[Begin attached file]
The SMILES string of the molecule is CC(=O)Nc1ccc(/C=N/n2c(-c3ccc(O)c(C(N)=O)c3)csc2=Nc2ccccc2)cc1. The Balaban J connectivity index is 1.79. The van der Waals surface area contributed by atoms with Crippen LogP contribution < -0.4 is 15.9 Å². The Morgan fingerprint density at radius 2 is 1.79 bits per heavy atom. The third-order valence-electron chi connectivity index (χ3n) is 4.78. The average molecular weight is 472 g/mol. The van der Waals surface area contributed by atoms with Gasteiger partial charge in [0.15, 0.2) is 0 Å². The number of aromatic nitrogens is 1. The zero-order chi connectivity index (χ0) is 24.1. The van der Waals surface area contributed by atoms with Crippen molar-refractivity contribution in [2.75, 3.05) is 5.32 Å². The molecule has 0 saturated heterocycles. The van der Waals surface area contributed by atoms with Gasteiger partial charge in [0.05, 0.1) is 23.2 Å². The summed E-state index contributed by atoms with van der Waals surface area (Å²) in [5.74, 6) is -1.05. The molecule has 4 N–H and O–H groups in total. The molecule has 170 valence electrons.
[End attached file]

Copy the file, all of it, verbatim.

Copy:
The SMILES string of the molecule is CC(=O)Nc1ccc(/C=N/n2c(-c3ccc(O)c(C(N)=O)c3)csc2=Nc2ccccc2)cc1. The Balaban J connectivity index is 1.79. The van der Waals surface area contributed by atoms with Crippen LogP contribution < -0.4 is 15.9 Å². The Morgan fingerprint density at radius 2 is 1.79 bits per heavy atom. The third-order valence-electron chi connectivity index (χ3n) is 4.78. The average molecular weight is 472 g/mol. The van der Waals surface area contributed by atoms with Gasteiger partial charge in [0.15, 0.2) is 0 Å². The number of aromatic nitrogens is 1. The zero-order chi connectivity index (χ0) is 24.1. The van der Waals surface area contributed by atoms with Crippen molar-refractivity contribution in [2.75, 3.05) is 5.32 Å². The molecule has 0 saturated heterocycles. The van der Waals surface area contributed by atoms with Gasteiger partial charge in [0.05, 0.1) is 23.2 Å². The summed E-state index contributed by atoms with van der Waals surface area (Å²) in [5.74, 6) is -1.05. The molecule has 4 N–H and O–H groups in total. The molecule has 170 valence electrons.